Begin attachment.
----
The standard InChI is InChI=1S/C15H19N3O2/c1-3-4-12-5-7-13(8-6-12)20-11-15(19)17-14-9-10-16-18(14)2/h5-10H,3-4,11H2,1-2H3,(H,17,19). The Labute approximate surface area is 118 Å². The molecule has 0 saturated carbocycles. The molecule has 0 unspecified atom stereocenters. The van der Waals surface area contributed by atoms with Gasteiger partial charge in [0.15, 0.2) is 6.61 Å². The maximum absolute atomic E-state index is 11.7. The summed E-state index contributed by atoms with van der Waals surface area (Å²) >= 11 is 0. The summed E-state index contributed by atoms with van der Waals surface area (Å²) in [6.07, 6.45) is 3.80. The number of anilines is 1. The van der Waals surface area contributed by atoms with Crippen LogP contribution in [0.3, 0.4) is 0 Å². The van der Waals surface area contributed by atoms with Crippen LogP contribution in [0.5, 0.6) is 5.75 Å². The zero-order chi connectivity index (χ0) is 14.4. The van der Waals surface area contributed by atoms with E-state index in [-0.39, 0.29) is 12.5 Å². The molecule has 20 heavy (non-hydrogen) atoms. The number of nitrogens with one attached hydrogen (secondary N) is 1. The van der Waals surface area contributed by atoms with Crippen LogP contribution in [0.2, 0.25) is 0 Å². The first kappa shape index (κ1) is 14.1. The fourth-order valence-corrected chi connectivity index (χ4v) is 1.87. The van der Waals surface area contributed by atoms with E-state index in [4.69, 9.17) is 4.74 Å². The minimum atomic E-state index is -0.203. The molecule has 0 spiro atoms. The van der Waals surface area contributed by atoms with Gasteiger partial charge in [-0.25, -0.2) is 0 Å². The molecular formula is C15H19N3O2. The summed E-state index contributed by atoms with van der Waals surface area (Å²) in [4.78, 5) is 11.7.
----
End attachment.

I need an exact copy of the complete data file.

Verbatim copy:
The standard InChI is InChI=1S/C15H19N3O2/c1-3-4-12-5-7-13(8-6-12)20-11-15(19)17-14-9-10-16-18(14)2/h5-10H,3-4,11H2,1-2H3,(H,17,19). The Labute approximate surface area is 118 Å². The molecule has 0 saturated carbocycles. The molecule has 0 unspecified atom stereocenters. The van der Waals surface area contributed by atoms with Gasteiger partial charge in [0.15, 0.2) is 6.61 Å². The maximum absolute atomic E-state index is 11.7. The summed E-state index contributed by atoms with van der Waals surface area (Å²) >= 11 is 0. The summed E-state index contributed by atoms with van der Waals surface area (Å²) in [6.07, 6.45) is 3.80. The number of anilines is 1. The van der Waals surface area contributed by atoms with Crippen LogP contribution in [0.3, 0.4) is 0 Å². The van der Waals surface area contributed by atoms with Crippen LogP contribution in [0.5, 0.6) is 5.75 Å². The zero-order chi connectivity index (χ0) is 14.4. The van der Waals surface area contributed by atoms with E-state index in [-0.39, 0.29) is 12.5 Å². The molecule has 20 heavy (non-hydrogen) atoms. The number of nitrogens with one attached hydrogen (secondary N) is 1. The van der Waals surface area contributed by atoms with Crippen LogP contribution in [0.2, 0.25) is 0 Å². The first kappa shape index (κ1) is 14.1. The fourth-order valence-corrected chi connectivity index (χ4v) is 1.87. The van der Waals surface area contributed by atoms with E-state index in [4.69, 9.17) is 4.74 Å². The minimum atomic E-state index is -0.203. The molecule has 0 spiro atoms. The van der Waals surface area contributed by atoms with Gasteiger partial charge in [-0.25, -0.2) is 0 Å². The molecular formula is C15H19N3O2. The summed E-state index contributed by atoms with van der Waals surface area (Å²) in [4.78, 5) is 11.7.